Former Secretary of State Hillary Clinton is planning to start a new political organization dedicated to financing "resistance" groups battling President Donald Trump.
The news comes less than a week after Clinton said she was "part of the resistance" to Trump in an interview with Christiane Amanpour on CNN.
"I'm now back to being an activist citizen and part of the resistance," she said. "Activism is more important than ever, and it's working, from the women's marches across the country and around the globe to helping to bring down the Republicans' terrible health care bill. But we have to keep going."
A source told CNN that the former Democratic nominee is "particularly fired up" about her new venture.
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The organization will reportedly be called Onward Together -- a reference to her campaign slogan, "Stronger Together" -- and will work to identify groups that stand to gain the most from additional, outside funding. Clinton plans to act as connector to facilitate working relationships between such groups and potential donors.
The political action committee will also help support 2018 congressional candidates, according to Axios.
Clinton started developing the idea after meeting with a number of young political activists. The point was to galvanize young people in their struggle against the Trump administration, but Clinton reportedly came away from the meetings feeling that she could do more.
The organization will be staffed by a small group of Clinton's personal aides. Dennis Cheng, her campaign finance director and longtime fundraiser, and Judith McHale, her former deputy at the State Department, are both involved. Clinton is now working to put together a board of directors.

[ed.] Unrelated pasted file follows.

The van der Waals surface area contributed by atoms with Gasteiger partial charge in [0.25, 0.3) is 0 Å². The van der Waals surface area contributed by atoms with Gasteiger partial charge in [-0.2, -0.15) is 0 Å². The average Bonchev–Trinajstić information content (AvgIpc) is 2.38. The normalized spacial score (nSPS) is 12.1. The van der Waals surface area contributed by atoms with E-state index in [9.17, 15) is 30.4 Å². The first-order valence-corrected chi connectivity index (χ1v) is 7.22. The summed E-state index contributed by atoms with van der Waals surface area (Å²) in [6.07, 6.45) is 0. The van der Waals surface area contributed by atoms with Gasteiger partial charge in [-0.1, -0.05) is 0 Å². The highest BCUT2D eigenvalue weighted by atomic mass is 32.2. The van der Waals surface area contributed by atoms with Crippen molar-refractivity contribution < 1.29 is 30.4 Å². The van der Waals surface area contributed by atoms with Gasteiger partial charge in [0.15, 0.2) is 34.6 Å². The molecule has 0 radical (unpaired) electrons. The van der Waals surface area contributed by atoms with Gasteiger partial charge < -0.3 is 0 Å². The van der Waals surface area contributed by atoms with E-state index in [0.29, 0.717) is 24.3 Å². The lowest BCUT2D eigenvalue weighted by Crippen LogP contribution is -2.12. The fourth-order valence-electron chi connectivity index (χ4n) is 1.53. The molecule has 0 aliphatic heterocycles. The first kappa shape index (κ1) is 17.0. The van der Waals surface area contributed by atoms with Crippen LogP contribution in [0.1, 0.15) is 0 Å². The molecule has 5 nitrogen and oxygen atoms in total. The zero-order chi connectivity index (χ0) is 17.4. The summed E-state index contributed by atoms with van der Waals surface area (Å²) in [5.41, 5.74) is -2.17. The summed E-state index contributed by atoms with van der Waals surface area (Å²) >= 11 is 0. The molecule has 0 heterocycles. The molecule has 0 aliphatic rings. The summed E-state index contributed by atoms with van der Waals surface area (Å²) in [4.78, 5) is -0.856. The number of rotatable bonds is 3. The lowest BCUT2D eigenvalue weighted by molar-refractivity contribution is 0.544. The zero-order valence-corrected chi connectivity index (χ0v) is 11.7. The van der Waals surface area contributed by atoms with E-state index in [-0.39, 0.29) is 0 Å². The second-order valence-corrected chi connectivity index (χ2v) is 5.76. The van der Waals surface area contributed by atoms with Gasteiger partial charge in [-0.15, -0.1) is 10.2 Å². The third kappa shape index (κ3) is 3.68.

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It is unclear when the project will be officially launched, although some sources indicated it could happen within a week.
Clinton spokesperson Nick Merrill declined to comment on the project to CNN.
While Clinton's maintains that she will not run for president again, she says she does not intend to retreat from the public eye and hopes to help Democrats win back the House in 2016. Axios reports that she is going to continue doing paid speeches. She is also working on a book that is due to be released in the fall.
"I wouldn't say it's therapy," she said of the book-writing process. "I would say it is cathartic. Because, you know, it's very difficult to succeed a two-term president of your own party ... Others may not have realized it. I always knew that it was going to be a hard election."